Solar eclipse: The surreal phenomena

A number of countries in the western hemisphere, particularly the US, will witness complete solar eclipse on 21st August, 2017.

Annular solar eclipse on February 26, 2017

An annular solar eclipse took place on February 26, 2017, was visible in Southern Chile and Argentina, Angola, Southwestern Katanga and it lasted for 44 seconds.

Partial solar eclipse on September 13, 2015

On September 13, 2015, the partial solar eclipse was only visible from South Africa, Antarctica and locations in Indian and Atlantic Oceans.
Photo Credit: NASA (Others)

Partial solar eclipse on October 23, 2014

A partial solar eclipse occurred on October 23, 2014, was visible in Northern Pacific, North America, Mexico, Eastern Russia. (Others)

Partial solar eclipse on November 25, 2011

A partial solar eclipse occurred on November 25, 2011, was visible across Antarctica in its summer 24-hour day sunlight, and New Zealand near sunset with less than 20 per cent of the Sun obscured. Parts of the western Antarctic Peninsula experienced nearly 90 per cent obscuration of the Sun. Also, it was visible in Southwestern South Africa, and Tasmania. (Others)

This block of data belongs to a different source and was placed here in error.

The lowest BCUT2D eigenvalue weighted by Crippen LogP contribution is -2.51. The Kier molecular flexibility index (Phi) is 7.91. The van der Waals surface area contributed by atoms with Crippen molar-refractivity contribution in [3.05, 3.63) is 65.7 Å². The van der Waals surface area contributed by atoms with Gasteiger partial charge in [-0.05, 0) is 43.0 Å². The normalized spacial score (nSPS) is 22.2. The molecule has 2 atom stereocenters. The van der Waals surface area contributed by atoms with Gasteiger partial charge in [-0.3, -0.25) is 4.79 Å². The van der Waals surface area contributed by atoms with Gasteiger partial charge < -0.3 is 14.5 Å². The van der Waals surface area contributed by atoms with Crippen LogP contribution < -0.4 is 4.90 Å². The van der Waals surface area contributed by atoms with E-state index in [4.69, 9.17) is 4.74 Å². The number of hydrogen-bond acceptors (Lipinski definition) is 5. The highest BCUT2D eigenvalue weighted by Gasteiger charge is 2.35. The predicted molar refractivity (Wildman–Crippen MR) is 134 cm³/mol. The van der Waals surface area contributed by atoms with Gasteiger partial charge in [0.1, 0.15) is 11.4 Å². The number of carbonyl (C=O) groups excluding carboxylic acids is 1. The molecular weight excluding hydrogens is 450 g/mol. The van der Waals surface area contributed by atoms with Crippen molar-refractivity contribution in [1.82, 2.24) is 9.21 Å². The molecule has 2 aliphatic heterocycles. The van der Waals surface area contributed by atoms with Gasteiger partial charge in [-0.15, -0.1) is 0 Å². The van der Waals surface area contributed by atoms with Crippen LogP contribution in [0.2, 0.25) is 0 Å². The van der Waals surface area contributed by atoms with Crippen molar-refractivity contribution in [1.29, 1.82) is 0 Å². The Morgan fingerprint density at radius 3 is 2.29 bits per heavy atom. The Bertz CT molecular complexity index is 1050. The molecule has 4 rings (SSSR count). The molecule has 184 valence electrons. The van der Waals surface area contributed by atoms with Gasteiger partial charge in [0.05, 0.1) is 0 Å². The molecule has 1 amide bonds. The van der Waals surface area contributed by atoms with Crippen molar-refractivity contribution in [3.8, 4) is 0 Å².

Longest solar eclipse on July 22, 2009

A total solar eclipse occurred on July 22, 2009, was the longest solar eclipse during the first decade of the 21st century. It lasted a maximum of 6 minutes and 39 seconds off the coast of Southeast Asia, causing tourist interest in eastern China, Japan, India, Nepal and Bangladesh. Also, it was visible in North in Australia, Pacific and the Indian Ocean.
Photo Credit: NASA (WION)

Partial eclipse from the UK

On August 2008, a small partial solar eclipse was visible from the UK, with between 1/10th and 1/3rd of the Sun obscured by the Moon. (Others)

Partial solar eclipse on September 11, 2007

A partial solar eclipse occurred on September 11, 2007, it was visible in much of South America, Pacific, Atlantic, and Antartica.
Photo Credit: NASA (WION)

Annular solar eclipse on October 3, 2005

An annular solar eclipse occurred on October 3, 2005, was visible in much parts of Europe, South/West Asia, Africa, East in North America, Atlantic, Indian Ocean and Arctic. When the Sun was 96 per cent covered with moderate annular solar eclipse, it lasted for 4 minutes and 32 seconds. (Others)